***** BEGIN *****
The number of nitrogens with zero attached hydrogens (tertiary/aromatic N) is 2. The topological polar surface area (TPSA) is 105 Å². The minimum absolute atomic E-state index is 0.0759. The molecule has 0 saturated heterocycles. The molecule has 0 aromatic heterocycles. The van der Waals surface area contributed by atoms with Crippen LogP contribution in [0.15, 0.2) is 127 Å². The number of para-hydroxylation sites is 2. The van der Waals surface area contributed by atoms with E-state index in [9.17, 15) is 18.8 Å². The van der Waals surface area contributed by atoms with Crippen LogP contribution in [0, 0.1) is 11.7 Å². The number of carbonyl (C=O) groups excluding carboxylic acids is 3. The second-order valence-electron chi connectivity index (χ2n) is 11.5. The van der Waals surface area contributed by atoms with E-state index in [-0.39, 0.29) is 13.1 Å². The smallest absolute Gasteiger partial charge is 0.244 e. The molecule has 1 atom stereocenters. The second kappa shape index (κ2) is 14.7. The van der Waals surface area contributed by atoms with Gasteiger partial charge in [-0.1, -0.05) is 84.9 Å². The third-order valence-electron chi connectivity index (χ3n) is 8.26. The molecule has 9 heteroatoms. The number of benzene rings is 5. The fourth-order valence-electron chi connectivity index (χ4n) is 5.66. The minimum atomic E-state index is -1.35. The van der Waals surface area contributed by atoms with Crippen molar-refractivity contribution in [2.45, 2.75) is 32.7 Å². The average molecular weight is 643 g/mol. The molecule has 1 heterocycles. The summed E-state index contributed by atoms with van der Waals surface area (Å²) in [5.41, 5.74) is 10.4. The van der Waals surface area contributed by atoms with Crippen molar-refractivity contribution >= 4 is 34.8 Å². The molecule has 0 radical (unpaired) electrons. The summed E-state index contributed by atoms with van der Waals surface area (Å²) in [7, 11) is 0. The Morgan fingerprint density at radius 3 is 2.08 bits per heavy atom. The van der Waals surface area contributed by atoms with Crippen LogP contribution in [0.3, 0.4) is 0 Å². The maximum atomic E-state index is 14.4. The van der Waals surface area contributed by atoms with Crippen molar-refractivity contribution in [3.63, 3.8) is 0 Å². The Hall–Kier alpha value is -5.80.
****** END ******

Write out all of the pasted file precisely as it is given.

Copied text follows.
The number of nitrogens with zero attached hydrogens (tertiary/aromatic N) is 2. The topological polar surface area (TPSA) is 105 Å². The minimum absolute atomic E-state index is 0.0759. The molecule has 0 saturated heterocycles. The molecule has 0 aromatic heterocycles. The van der Waals surface area contributed by atoms with Crippen LogP contribution in [0.15, 0.2) is 127 Å². The number of para-hydroxylation sites is 2. The van der Waals surface area contributed by atoms with E-state index in [9.17, 15) is 18.8 Å². The van der Waals surface area contributed by atoms with Crippen LogP contribution in [0, 0.1) is 11.7 Å². The number of carbonyl (C=O) groups excluding carboxylic acids is 3. The second-order valence-electron chi connectivity index (χ2n) is 11.5. The van der Waals surface area contributed by atoms with E-state index in [-0.39, 0.29) is 13.1 Å². The smallest absolute Gasteiger partial charge is 0.244 e. The molecule has 1 atom stereocenters. The second kappa shape index (κ2) is 14.7. The van der Waals surface area contributed by atoms with Gasteiger partial charge in [-0.1, -0.05) is 84.9 Å². The third-order valence-electron chi connectivity index (χ3n) is 8.26. The molecule has 9 heteroatoms. The number of benzene rings is 5. The fourth-order valence-electron chi connectivity index (χ4n) is 5.66. The minimum atomic E-state index is -1.35. The van der Waals surface area contributed by atoms with Crippen molar-refractivity contribution in [2.45, 2.75) is 32.7 Å². The average molecular weight is 643 g/mol. The molecule has 1 heterocycles. The summed E-state index contributed by atoms with van der Waals surface area (Å²) in [5.41, 5.74) is 10.4. The van der Waals surface area contributed by atoms with Crippen molar-refractivity contribution >= 4 is 34.8 Å². The molecule has 0 radical (unpaired) electrons. The summed E-state index contributed by atoms with van der Waals surface area (Å²) in [7, 11) is 0. The Morgan fingerprint density at radius 3 is 2.08 bits per heavy atom. The van der Waals surface area contributed by atoms with Crippen LogP contribution in [0.3, 0.4) is 0 Å². The maximum atomic E-state index is 14.4. The van der Waals surface area contributed by atoms with Crippen molar-refractivity contribution in [3.63, 3.8) is 0 Å². The Hall–Kier alpha value is -5.80.